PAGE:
Baraka, Imamu Amiri (Vol. 5)

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Baraka, Imamu Amiri 1934–

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Baraka, formerly known as LeRoi Jones, is a prize-winning Black American poet, playwright, director, editor, and community organizer closely associated with Black nationalism. (See also Contemporary Authors, Vols. 21-22.)

LeRoi Jones's Dutchman earned him a reputation as the Negro scourge of white complacency, an angry, knowing, ultracontemporary playwright. But his … short plays, The Toilet and The Slave, reveal him as an archsentimentalist, a dramatist who uses obscenities and wrath to mask a poverty of ideas and a painfully immature emotional structure. (p. 231)

[The Toilet] is entirely unconvincing. There has merely been an undramatized assertion that out of perversion can come love, a sentimental broad jump over all the intervening difficulties. Beyond this, the presence of a [secondary] white character who functions as a voyeur is an infuriatingly juvenile note introduced so that Jones can have it both ways. For the white boy speaks up against the brutality but at the same time is a fairy who clearly doesn't "belong there," where real life is going on.

The two plays are united by Jones's adolescent need to have his cake and eat it, to seem to be arguing for peace and reconciliation while flaying whites with every weapon his limited arsenal contains. The Slave is a "fable" set at some future time when a Negro insurrection is devastating the country. It is a pas de trois among a white liberal couple and the woman's first husband, a Negro who is now the leader of the rebellion. He breaks into their house and holds them at gunpoint, his purpose being to take away the two daughters he had by the woman. Jones's purpose presumably is to have the three engage in denunciation and counterdenunciation, giving both sides of the racial question. (pp. 231-32)

But on one level Jones writes like nothing so much as a lesser Edna St. Vincent Millay pontificating on the state of world and soul—"I have killed for all times any creative impulses I will ever have by the depravity of my murderous philosophies," the Negro says. On another level Jones employs frequent obscenities exactly the way people in real life do—to preclude the possibility, and danger, of thought. And though Jones allows the white man to call the Negro a maniacal, destructive racist, he stacks the cards ferociously against him. Once more the white is effete, incapable of satisfying the woman as the Negro did, and a liberal whose values pale before the apocalyptic vision of Negro power and healing violence.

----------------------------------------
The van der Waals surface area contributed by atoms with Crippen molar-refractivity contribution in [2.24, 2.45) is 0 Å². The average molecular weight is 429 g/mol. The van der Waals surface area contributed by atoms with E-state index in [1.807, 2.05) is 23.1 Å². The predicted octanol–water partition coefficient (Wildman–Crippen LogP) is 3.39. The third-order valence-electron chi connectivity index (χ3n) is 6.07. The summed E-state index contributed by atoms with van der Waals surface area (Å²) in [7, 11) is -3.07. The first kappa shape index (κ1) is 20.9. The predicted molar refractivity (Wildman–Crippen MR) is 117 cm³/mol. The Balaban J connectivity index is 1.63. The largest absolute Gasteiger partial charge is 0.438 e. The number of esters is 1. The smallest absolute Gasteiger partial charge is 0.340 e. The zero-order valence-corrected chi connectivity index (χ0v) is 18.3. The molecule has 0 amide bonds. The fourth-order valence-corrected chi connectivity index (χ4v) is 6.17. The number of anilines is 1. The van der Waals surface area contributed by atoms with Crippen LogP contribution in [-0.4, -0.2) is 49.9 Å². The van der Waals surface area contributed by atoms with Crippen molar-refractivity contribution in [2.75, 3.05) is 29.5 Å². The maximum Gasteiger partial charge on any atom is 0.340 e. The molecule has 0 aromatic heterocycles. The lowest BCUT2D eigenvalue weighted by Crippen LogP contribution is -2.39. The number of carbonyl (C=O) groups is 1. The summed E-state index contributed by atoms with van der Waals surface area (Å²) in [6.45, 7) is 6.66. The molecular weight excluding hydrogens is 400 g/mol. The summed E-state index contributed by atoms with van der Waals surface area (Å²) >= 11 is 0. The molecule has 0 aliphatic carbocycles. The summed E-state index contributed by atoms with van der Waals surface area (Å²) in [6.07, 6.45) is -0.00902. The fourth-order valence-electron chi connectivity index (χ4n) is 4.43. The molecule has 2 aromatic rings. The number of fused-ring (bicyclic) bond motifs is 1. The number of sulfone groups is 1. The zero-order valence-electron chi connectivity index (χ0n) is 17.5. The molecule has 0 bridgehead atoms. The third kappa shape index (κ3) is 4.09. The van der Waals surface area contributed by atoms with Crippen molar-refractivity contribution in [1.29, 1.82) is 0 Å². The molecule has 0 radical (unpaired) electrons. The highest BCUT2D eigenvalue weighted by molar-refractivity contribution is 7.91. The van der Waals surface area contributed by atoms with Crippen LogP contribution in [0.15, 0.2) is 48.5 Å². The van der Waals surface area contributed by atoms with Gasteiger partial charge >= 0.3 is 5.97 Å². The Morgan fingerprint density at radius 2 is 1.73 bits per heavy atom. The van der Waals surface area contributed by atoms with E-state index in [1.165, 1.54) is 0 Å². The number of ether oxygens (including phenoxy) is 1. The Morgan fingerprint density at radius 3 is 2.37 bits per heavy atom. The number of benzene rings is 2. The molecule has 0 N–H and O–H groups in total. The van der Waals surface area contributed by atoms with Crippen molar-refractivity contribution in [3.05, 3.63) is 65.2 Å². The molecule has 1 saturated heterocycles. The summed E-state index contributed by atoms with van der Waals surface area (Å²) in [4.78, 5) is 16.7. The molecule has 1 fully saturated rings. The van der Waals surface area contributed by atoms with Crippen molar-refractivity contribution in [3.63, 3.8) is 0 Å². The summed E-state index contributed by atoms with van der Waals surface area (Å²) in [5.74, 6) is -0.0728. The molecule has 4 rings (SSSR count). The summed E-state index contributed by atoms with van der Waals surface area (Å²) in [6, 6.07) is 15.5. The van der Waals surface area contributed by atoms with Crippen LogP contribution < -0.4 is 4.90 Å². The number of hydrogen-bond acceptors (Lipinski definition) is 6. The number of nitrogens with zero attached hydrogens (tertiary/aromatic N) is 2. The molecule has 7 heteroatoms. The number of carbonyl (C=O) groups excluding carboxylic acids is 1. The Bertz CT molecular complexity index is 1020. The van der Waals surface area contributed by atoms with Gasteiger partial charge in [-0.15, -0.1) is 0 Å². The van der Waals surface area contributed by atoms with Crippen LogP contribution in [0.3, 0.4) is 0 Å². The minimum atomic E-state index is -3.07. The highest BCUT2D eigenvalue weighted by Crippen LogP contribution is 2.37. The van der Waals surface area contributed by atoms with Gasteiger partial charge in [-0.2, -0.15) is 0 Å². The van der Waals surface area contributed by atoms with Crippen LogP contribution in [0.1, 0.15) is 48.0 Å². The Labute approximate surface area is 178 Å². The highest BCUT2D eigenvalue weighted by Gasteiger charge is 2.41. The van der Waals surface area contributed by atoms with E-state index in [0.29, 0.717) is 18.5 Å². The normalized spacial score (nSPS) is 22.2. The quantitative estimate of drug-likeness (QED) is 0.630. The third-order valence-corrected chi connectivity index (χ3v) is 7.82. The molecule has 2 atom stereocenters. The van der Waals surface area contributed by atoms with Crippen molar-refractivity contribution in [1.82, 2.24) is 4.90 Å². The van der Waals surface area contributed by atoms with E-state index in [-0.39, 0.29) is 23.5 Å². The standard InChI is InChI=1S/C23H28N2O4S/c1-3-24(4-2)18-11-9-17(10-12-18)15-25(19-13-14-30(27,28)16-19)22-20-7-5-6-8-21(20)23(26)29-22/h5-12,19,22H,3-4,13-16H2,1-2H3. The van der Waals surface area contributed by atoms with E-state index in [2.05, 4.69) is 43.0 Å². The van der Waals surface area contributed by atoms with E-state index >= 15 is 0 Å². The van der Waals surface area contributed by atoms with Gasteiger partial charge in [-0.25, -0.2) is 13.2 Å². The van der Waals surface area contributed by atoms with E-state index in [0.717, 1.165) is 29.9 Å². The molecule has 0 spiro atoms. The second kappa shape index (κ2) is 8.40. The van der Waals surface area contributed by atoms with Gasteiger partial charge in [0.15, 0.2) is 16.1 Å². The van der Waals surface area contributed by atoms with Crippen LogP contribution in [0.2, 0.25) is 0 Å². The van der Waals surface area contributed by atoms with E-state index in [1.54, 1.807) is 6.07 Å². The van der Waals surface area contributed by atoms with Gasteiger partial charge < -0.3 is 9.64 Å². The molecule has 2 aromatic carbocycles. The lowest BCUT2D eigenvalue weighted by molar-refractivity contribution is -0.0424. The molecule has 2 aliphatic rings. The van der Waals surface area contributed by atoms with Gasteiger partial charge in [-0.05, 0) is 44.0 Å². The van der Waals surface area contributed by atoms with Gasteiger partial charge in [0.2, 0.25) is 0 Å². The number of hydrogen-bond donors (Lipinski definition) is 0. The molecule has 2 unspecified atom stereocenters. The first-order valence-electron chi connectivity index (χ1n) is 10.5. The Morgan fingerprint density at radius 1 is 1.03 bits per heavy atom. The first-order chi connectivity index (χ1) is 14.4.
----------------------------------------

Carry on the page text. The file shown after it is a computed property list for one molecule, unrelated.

In the end the Negro shoots the white man, after which a bomb flattens the house. "The children," moans the fatally injured wife. "They're dead," replies the Negro. Whatever tragic insight resides in these words comes too late. Jones has simply bypassed a terrain mined with all the explosive truths about human conflict. To traverse this dangerous ground he will need more resources—and more courage. (p. 232)

Richard Gilman, "Evasive Action" (1964), in his Common and Uncommon Masks: Writings on Theatre 1961–1970 (copyright © 1971 by Richard Gilman; reprinted by permission of Random House, Inc.), Random House, 1971, pp. 231-32.

The Slave … is a blatant, unmodulated scream of racial abuse; its primary purpose, one assumes, was authorial self-gratification…. It is so devoid of conflict, of dramatic content—the whites are such pappy, wish-fulfilling projections ("Professor No-Dick"), the gunman such a sick, simple noise, that the only reasonable response, white or black, is one of embarrassed and annoyed detachment. Which, perhaps, is what Jones wanted.

The Dutchman … is quite another matter. It may be the most important imaginative literary document of the American race war since Native Son. And it works. Jones has here channeled his hate equally into two antagonists, a young Negro boy and the violent white female (a stunning part for an actress)...

(The entire section contains 5269 words.)

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